And my sandwich for lunch the next day? Just as good as I imagined.
This morning when Tessa said, “”Can I please be done?” I excused her from the table. When I took a bite of her remaining breakfast, the satisfying crunch of toasted bagel combined with smooth, creamy cheese prompted me take another bite. And then another. Before I knew it, I finished the rest of her bagel. I’d already had my own breakfast. This could be dangerous.
Adapted from The King Arthur Flour Baker’s Companion. Makes one dozen 3-inch bagels.
1 1/2 cups lukewarm water
1 tablespoon active dry yeast
4 cups unbleached all-purpose or bread flour
2 teaspoons salt
1 tablespoon brown sugar
2 quarts water
2 tablespoons brown sugar
1 tablespoon granulated sugar
Add water to the bowl of a standing electric mixer, sprinkle yeast and and a pinch of brown sugar over its surface, and stir to combine. Let sit for 10 minutes until it begins to bubble.
Add one cup of flour, the salt, and brown sugar to the yeast mixture and stir with the paddle attachment until well-combined, 1 to 2 minutes. Add remaining flour, 1/2 cup at a time, to form a thick dough that clears the sides of the bowl. Change to the dough hook and knead for about 3 to 5 minutes. If desired, transfer dough to a lightly floured surface and knead briefly by hand. The dough should feel stiff but springy to the touch.
Place the dough in a lightly greased bowl and set it aside to rise until about doubled in bulk, 1 to 1 1/2 hours.
Transfer the dough to a work surface and divide it into 12 equal pieces. Working with one piece at a time, shape into tight, round balls, pinching and smoothing the seams on what will be the bottom side of each bagel. Cover the balls with plastic wrap and let them rest for 30 minutes. They’ll puff up slightly.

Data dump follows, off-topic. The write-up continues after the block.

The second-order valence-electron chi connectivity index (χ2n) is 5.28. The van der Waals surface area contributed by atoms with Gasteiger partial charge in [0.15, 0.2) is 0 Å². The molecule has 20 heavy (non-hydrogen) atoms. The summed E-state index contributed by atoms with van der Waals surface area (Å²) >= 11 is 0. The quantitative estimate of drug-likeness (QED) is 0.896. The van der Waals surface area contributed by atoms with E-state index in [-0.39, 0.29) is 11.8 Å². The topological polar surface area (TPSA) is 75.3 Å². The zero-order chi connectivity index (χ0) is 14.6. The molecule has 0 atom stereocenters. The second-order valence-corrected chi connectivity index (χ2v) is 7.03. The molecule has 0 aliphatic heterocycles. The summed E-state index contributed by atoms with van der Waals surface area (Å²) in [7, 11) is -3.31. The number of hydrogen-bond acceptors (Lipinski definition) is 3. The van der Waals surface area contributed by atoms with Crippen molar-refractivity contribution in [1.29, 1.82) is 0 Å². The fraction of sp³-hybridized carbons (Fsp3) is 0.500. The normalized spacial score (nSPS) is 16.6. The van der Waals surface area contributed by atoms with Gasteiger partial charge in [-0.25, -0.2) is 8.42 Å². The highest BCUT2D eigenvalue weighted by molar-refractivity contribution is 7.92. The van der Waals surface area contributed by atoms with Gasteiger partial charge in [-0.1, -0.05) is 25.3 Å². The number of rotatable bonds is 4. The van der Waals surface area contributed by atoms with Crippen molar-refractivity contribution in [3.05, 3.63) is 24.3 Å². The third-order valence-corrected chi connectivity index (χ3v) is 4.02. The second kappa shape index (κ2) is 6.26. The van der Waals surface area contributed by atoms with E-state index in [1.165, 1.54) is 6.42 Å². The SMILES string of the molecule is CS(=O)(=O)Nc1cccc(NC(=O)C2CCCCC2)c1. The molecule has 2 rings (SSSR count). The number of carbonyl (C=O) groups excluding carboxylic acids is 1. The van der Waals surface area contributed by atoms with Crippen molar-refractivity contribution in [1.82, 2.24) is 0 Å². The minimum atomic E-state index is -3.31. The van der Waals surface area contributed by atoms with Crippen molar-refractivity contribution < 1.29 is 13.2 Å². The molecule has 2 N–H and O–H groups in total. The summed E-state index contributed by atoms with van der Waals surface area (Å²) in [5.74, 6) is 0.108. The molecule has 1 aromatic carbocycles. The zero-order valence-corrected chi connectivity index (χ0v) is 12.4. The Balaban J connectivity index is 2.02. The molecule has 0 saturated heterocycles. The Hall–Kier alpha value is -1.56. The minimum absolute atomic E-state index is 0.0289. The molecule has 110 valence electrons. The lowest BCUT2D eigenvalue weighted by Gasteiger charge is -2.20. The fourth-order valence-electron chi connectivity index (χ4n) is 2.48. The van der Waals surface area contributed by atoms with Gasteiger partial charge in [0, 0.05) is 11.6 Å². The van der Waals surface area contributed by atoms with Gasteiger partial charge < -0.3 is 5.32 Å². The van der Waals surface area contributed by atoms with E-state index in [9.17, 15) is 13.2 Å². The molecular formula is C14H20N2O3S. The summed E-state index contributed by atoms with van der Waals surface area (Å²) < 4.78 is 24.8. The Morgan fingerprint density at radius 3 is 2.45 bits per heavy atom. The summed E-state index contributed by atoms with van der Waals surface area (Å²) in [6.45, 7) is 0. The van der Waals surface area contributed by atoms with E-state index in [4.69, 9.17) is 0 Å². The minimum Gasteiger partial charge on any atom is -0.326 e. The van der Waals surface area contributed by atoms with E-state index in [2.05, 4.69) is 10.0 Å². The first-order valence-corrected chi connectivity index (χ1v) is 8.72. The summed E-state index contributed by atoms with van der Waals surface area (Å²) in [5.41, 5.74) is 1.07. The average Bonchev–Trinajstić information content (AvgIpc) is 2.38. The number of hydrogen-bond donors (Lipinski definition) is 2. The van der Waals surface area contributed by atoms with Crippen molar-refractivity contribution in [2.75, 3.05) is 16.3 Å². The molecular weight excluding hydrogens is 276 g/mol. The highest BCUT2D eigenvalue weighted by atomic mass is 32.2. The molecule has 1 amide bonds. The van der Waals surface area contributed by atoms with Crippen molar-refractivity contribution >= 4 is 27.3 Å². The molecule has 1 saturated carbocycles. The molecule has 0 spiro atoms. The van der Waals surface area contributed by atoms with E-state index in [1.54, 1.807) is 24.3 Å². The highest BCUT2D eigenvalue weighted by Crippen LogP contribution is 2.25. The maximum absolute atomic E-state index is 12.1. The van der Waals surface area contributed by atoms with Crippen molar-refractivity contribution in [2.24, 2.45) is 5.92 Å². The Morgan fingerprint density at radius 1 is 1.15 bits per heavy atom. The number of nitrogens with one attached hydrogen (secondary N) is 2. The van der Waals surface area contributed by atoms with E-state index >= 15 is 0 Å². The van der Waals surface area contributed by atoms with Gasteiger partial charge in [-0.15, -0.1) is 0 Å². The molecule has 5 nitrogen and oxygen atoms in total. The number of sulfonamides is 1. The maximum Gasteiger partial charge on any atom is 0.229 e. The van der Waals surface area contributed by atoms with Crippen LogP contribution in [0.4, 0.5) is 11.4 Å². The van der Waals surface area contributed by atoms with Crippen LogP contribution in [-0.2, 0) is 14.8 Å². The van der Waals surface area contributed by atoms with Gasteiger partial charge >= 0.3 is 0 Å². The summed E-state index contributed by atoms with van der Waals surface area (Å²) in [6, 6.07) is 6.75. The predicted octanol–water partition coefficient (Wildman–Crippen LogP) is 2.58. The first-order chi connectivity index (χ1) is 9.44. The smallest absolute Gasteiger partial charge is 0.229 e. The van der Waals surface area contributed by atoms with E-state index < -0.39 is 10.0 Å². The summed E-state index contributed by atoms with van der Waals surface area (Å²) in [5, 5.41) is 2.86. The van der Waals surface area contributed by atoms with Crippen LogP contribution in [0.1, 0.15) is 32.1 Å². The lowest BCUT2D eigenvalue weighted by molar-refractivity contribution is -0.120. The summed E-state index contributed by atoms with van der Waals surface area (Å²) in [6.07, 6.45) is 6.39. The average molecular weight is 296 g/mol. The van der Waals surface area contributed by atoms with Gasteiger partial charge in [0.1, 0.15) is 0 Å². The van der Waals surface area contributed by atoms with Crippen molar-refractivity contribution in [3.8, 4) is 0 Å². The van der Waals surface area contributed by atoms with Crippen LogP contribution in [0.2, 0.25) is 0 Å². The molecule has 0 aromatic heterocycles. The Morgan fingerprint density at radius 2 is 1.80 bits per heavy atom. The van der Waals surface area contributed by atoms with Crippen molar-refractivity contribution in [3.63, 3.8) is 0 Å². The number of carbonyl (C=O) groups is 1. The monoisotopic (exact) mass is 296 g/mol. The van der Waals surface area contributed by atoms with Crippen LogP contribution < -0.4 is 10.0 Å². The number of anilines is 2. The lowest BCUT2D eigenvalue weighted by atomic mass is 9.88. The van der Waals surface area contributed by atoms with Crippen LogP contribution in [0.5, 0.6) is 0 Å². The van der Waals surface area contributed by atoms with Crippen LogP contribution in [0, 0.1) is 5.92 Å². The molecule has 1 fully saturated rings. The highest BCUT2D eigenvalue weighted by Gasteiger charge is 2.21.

While the dough rests, prepare the water bath by heating the water and sugars to a gentle boil in a large, wide-diameter pan. Preheat oven to 425°F.
Use your index finger to poke a hole through the center of each ball, then twirl the dough on your finger to stretch the hole till it’s about 1 inch in diameter. Place each bagel on a lightly greased or parchment-lined baking sheet. Repeat with the remaining pieces of dough.
Transfer the bagels, four at a time, to the simmering water. Increase the heat under the pan to bring the water back up to a gently simmering boil, if necessary. Cook the bagels for 2 minutes, flip them over, and cook for 1 minute more. Using a skimmer or strainer, remove the bagels from the water and place them back on the baking sheet. Repeat with the remaining bagels.
Bake the bagels in the lower half of your oven for 20 to 25 minutes or until they’re as deep brown as you like. If they brown too quickly, place a baking sheet on the top rack to diffuse the heat. When finished, remove the bagels from the oven and cool completely on a wire rack.
For seeded bagels: Just before baking, brush each bagel with a glaze made of 1 egg white beaten till frothy with 1 tablespoon of water. Sprinkle heavily with seeds.